The history of WW2: ‘Magic Carpet’ flying underwater

Numerous wrecks lying around Malta dumbly bear testimonies about the past. Many of those sunken ships clearly remember their last days, done in midstream of World War II. Back at those time Malta bravely served as a bastion of the Royal Navy in the Mediterranean. The country courageously resisted massive attacks of the Axis powers, but supplies were running very low…

In 1941 it became clear that the supply of Malta by surface ship would be a hazardous operation involving both Force H at Gibraltar and the Fleet at Alexandria. From either base, a passage of some 1,000 miles was prepared for merchantmen of which a considerable proportion would be in a daylight, outside British air cover and within range of Axis air bases. Also, from the advent of enemy’s air power such a supplement became essential, and could be provided only at great risk by fast surface warships or by the use of submarines.

It was imperative to keep Malta regularly supplied. Submarines helped in this task. Besides interrupting enemy convoys to Libya, submarines of the 1st Flotilla based at Alexandria operated what came to be known as the ‘Magic Carpet Service to Malta’. Large submarines (P-class submarines) and some of the minelaying ones were used to carry vital supplies to the beleaguered Island.

HMS Porpoise

HMS Porpoise

The first run was made by the submarine Porpoise which embarked a cargo of petrol and mines, and carried out a minelaying operation en route to Malta. Porpoise made another eight trips to Malta as an underwater freighter.

On one occasion, while Porpoise was berthed near No 6 Shed at Alexandria, she was being loaded with aviation fuel and ammunition. “A seaman accidentally dropped one of the ammunition cases. On bursting open we noticed that this contained waste material instead of shells. The captain immediately suspended loading until each case was examined; six others were found to contain similar material. This was a case of sabotage.”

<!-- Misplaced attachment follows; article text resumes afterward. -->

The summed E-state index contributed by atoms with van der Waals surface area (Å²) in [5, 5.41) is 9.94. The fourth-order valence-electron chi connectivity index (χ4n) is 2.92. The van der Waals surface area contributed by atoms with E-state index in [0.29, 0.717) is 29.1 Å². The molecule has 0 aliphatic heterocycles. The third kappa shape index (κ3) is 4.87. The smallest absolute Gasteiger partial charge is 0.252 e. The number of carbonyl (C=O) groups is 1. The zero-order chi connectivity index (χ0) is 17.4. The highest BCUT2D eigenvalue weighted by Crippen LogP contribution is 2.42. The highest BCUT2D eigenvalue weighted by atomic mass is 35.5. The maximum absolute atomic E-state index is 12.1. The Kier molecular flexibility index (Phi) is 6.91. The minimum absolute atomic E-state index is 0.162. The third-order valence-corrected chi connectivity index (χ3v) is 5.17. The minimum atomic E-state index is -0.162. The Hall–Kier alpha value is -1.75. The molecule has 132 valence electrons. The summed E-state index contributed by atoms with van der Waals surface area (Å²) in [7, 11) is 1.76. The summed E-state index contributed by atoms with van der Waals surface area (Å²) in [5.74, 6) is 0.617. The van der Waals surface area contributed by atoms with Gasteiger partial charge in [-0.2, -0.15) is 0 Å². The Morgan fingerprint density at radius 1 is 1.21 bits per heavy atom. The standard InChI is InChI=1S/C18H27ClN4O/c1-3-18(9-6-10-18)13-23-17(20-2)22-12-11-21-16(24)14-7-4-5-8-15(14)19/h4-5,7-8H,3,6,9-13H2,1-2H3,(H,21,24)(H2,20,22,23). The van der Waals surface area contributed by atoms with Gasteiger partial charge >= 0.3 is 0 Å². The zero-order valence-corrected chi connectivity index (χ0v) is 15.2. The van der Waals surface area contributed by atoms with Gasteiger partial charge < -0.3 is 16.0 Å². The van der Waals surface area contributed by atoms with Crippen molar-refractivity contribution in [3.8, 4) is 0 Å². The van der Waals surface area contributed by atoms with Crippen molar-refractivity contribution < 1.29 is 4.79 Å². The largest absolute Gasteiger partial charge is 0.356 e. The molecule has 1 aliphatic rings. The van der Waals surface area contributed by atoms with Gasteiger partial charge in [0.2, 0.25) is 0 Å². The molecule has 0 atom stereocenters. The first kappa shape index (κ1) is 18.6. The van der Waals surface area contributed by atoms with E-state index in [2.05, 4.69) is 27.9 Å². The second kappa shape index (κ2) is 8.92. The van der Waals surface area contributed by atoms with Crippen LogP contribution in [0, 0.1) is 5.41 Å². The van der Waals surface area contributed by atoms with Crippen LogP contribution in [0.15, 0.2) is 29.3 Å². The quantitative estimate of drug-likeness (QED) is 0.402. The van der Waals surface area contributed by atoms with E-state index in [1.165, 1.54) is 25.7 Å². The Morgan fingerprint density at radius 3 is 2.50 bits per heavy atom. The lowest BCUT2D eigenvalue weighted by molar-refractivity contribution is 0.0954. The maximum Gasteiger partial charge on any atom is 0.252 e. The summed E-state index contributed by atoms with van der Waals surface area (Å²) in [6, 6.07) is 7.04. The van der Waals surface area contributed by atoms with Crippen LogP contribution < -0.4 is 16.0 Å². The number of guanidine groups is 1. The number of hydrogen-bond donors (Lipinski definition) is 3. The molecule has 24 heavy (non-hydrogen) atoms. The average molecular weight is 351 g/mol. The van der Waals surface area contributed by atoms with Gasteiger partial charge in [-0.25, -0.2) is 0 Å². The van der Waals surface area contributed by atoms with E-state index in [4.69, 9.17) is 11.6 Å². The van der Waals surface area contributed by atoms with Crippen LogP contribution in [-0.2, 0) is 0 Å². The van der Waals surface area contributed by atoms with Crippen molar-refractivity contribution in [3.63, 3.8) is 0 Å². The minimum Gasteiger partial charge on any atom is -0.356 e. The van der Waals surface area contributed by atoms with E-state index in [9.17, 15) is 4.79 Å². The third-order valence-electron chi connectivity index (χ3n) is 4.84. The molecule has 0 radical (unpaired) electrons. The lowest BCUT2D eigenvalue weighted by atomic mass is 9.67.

Other submarines utilized in this role included Rorqual, Olympus, Parthian, Regent, Cachalot, Clyde, Osiris and Otus.

HMS Olympus

HMS Olympus

All submarines proceeding to Malta to join the 10th Flotilla there, or calling on passage to Alexandria, undoubtedly carried the maximum of items for the island, however due to small size of the U class vessels based on Malta, very little could be carried for the general benefit of the island by the type and supplies taken in by other boats on passage to Alexandria calling at Malta, must have been incidental to the main effort though appreciated as an aid to the island’s survival.

Without doubt, every effort was made by submariners calling at Malta to supplement the meagre comforts available to their colleagues based in the island, and to convey to Malta the essential “spear gear” for the boats based there. Such items were, in the main, small and the following listing is therefore confined to the main storing passages without in any way detracting from the efforts of all submariners to assist their Malta based colleagues.

In consequence, older submarines were diverted to store carrying from operational patrols or, if no longer deemed suitable for operational service, were altered to increase their carrying capacity. Varying from boat to boat, this involved the removal of part of the battery to provide hold space, the dedication of certain fuel tanks and void spaces to fuel, the carriage of some items externally, and extremely cramped conditions onboard. Extra ballast was embarked and, in Clyde, Olympus and Parthian certainly, one hatch was enlarged to ease loading and permit larger items to be carried. In the cargo role, boats were only capable of passage to and from the island with action reserved as an option “in extremis” due to the limitations imposed by the cargo, passengers and reduced submerged endurance.

Personnel were often carried as submarines were the only means of moving personnel to and from the island in any number which was not subject to excessive delay; passengers were also useful for adjusting the trim of the boat!

HMS Upholder

HMS Upholder

There were also missions of a different kind. For instance, Upholder sailed on 6th April 1942. On board were two Arab agents and an Army officer. The plan was to drop off agents in the Gulf of Sousse in North Africa, the Army officer paddling them ashore in a folbot a collapsible canvas canoe). This was completed successfully on the night of the 9th/10th.

During July 1941, this Magic Carpet Service conveyed to Malta 126 passengers, 84,280 gallons of petrol, 83,340 gallons of kerosene, twelve tons of mail, thirty tons of general stores, and six tons of munitions, including torpedoes for the U-class submarines and the few aircraft which could carry them. It was a brave effort, but considering the fact that each submarine could have only 200 tons of stores, mostly taken up by cans of aircraft fuel, it can be seen that this was only a drop in the ocean. How the island got her supplies remained a mystery to Germans and Italians. In fact, the whole operation was conducted on the wonderful Magic Carpet – but underwater instead of the sky.